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Inauguration of St. Louis County elected leaders

Tim Fitch is sworn in as councilman by Judge Dean P. Waldemer during the inauguration ceremony for St. Louis County elected leaders at Memorial Plaza outside of the St. Louis County Police Department in Clayton on Tuesday, Jan. 1, 2019. Photo by Cristina M. Fletes,

ST. LOUIS COUNTY • St. Louis County Councilman Tim Fitch is proposing that the county forbid its new employees from living in the city of St. Louis, saying it's only fair because the city forces county residents interested in working for the city to move there.

"They're wrong of course for having a residency requirement at all, but if they're going to force St. Louis County residents who want to work for the city to live there, then St. Louis County should consider the same thing," Fitch said. "Their arguments as to why it's good for the city are the same arguments I would have as to why it's good for the county."

Fitch asked the county counselor Wednesday to begin drafting an ordinance that the county council could consider that would require St. Louis city residents who get hired for St. Louis County government jobs to move to the county within six months of their hire.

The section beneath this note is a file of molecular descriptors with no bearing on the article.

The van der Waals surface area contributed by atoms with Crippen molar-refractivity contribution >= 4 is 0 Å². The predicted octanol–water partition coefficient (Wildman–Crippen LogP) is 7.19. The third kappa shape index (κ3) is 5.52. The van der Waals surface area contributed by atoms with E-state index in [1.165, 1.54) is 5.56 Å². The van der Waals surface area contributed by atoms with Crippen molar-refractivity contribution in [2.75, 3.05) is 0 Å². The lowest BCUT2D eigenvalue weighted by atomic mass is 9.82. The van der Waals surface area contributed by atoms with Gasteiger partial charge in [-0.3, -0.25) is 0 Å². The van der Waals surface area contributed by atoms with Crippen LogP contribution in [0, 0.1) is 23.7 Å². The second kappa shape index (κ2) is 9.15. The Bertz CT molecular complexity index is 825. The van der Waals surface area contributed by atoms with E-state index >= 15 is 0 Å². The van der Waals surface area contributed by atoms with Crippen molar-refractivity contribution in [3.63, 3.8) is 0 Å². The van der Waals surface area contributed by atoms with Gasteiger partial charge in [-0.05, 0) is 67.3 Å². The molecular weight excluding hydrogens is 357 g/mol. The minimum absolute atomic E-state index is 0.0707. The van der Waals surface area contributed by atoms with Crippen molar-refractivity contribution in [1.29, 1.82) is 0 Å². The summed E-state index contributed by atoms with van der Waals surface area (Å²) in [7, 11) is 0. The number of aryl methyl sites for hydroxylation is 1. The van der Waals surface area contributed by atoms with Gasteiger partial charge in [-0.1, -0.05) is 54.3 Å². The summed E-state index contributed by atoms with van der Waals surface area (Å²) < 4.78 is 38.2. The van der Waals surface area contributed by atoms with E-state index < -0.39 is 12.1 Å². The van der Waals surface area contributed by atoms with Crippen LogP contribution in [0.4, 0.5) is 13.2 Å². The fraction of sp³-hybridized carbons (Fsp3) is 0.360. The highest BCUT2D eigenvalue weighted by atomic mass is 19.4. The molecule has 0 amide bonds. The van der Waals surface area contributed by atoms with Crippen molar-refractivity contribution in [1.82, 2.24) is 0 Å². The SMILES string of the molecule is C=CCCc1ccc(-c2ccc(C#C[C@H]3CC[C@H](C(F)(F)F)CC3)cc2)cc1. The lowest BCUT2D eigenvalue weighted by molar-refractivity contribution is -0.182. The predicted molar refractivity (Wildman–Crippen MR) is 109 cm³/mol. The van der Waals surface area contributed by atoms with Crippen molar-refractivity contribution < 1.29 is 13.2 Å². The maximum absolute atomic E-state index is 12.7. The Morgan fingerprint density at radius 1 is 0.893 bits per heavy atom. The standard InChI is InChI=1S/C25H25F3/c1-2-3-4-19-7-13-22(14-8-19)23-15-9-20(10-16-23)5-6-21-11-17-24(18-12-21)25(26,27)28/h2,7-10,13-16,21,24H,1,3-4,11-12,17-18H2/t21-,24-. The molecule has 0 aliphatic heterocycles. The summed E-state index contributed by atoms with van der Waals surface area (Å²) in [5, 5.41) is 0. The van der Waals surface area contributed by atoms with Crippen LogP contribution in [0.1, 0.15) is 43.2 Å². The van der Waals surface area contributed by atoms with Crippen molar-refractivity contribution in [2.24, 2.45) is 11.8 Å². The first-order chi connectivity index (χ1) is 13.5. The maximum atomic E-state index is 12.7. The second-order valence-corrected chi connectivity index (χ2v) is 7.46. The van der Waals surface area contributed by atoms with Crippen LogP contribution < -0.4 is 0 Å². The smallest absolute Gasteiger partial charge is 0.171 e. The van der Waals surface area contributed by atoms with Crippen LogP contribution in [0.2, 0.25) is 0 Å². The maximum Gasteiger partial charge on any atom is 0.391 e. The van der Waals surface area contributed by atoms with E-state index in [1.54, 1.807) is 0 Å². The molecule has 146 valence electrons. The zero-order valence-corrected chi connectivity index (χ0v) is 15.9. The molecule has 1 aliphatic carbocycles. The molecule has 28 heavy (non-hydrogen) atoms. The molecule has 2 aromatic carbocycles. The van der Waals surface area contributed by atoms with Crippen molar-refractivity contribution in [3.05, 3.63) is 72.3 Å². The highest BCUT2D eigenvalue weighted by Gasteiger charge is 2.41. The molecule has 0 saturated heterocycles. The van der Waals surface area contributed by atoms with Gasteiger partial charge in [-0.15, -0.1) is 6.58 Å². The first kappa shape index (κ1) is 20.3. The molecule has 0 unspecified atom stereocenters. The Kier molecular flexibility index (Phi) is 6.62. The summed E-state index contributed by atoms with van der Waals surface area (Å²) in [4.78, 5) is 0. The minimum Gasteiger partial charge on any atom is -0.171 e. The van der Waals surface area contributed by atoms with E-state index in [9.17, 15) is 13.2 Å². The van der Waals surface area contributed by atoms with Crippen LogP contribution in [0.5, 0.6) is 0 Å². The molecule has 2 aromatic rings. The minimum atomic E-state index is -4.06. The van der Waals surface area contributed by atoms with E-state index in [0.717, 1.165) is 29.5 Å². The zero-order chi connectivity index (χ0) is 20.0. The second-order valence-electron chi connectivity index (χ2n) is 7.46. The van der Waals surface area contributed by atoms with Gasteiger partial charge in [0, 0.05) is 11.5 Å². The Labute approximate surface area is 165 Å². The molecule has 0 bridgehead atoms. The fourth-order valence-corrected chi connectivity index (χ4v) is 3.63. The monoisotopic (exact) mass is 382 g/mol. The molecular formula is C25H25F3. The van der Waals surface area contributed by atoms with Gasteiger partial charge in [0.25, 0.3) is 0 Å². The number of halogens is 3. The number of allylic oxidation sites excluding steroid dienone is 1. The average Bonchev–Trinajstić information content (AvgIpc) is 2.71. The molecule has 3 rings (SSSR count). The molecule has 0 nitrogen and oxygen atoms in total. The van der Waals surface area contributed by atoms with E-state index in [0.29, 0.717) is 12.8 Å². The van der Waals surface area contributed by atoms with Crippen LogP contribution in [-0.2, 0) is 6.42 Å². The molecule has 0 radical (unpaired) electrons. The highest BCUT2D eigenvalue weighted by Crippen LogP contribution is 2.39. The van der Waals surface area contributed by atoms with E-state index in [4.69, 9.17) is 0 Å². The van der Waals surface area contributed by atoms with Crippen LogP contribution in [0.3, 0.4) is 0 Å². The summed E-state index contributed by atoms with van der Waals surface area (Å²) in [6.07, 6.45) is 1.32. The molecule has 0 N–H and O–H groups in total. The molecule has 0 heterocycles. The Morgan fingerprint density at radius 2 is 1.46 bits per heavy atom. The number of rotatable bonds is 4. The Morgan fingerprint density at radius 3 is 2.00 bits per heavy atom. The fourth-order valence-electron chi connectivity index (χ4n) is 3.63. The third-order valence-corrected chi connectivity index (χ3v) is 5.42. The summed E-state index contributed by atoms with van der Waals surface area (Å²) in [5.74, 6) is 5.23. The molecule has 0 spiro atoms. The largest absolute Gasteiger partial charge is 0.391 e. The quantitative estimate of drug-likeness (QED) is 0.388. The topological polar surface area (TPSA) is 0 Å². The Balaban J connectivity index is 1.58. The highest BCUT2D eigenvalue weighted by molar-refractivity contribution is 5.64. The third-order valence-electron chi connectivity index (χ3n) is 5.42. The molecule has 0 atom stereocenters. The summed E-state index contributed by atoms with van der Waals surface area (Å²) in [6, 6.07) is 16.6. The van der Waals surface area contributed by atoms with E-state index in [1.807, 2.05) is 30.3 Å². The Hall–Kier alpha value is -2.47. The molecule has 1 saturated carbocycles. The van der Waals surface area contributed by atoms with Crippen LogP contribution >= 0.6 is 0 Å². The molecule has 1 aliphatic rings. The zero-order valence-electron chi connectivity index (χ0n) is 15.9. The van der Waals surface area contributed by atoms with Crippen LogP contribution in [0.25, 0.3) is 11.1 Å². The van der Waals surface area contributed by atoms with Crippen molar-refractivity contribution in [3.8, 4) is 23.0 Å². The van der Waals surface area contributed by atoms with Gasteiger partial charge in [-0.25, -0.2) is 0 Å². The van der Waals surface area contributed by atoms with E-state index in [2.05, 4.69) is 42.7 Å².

"I have a problem with the city telling county residents that they have to live in the city," Fitch said.

He's hoping other governments, including St. Charles County, Jefferson County and Illinois leaders adopt similar measures.

"I would rather not have any type of residency requirement, but if the city forces county residents to live there in order to be employed there, then it's no different," he said.

He said he will back off of the idea should the city repeal its residency requirement.

"I hope it helps them make a decision and a change to their residency policy because I'd love to drop the legislation," he said.

Supporters of the city's residency requirement say having police officers and other employees live in the city they work keeps them more invested in the community they serve.

The city's charter requires all employees to live within its boundaries. Police and firefighters won the right to move out after seven years of service, though those provisions are being called into question.

The Public Employees Committee of the St. Louis Board of Aldermen held a hearing on the topic Wednesday. Should the Board of Aldermen approve a proposed residency repeal, it would have to be approved by voters in the next election in 2020. 

City leaders have recently tried offering residency waivers to attract police recruits to a department that is 135 officers short. City voters also approved raises for its officers.

Christine Byers is a reporter for the St. Louis Post-Dispatch.

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